The first two episodes of STAR TREK: PICARD: Season Three on Paramount+ provide rousing, exciting science fiction thrills where Admiral Picard gets a secret distress message from Dr. Beverly Crusher, the Starship Enterprise’s former medical officer, and must come to his friend’s rescue, with the help of Commander Riker. These first two episodes offer a promising, uplifting, exhilarating start to the final season of PICARD, but they have some foul language, strong action violence and a brief reference to another female character’s “girlfriend,” so MOVEIGUIDE® doesn’t know yet whether the rest of the Season 3 episodes will have the annoying politically correct, woke content that Season Two had.
The movie opens with Dr. Crusher little spaceship being invaded by some nasty aliens. She fights them off, but there’s another person with her on the ship, a person that she’s keeping imprisoned for some unknown reason. After Beverly dispatches the aliens, she sends a secret subspace message to her former Captain, Admiral Jean-Luc Picard.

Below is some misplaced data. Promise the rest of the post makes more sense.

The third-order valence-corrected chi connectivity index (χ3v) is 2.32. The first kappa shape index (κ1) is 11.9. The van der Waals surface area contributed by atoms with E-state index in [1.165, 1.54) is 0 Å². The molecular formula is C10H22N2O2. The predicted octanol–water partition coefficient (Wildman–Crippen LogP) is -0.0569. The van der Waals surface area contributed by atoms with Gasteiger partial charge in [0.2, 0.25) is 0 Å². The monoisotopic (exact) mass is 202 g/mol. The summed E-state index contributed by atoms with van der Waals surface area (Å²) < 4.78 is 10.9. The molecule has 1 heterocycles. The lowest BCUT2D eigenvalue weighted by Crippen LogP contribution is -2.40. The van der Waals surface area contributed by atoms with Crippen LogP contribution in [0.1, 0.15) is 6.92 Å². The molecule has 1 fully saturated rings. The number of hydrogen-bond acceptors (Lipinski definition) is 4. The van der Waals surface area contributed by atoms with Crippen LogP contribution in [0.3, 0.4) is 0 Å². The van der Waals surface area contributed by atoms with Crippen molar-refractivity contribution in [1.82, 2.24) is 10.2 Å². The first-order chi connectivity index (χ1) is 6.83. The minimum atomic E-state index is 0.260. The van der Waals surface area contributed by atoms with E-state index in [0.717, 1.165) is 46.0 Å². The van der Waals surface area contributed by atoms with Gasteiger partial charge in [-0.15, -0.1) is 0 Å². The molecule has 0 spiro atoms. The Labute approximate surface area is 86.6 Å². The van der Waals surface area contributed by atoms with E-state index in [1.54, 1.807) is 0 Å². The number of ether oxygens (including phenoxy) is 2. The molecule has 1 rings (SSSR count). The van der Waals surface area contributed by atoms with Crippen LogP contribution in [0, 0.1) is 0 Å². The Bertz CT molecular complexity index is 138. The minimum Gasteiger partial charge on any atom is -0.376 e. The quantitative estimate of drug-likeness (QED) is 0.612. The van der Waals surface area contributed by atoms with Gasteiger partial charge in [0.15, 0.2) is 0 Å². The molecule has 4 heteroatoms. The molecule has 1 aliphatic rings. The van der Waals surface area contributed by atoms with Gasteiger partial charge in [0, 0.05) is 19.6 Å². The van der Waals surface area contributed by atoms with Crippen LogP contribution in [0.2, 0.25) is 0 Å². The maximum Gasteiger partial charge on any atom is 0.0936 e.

Cut to Picard preparing to travel with his housekeeper and friend, a Romulan woman, who’s accepted a research position on another planet. The trip is interrupted when Picard gets Beverly’s distress message.
Picard’s former First Officer, Commander Will Riker, helps Picard get a spaceship to travel to Beverly’s location, which is in a nebula just outside Federation space. They invent a fake inspection of the ship, which is commanded by Capt. Liam Shaw, a grumpy, suspicious man. Happily, Seven of Nine happens to be Shaw’s First Officer. So, when Shaw refuses to drop Picard and Riker off near the nebula, Seven of Nine disobeys orders and takes them there.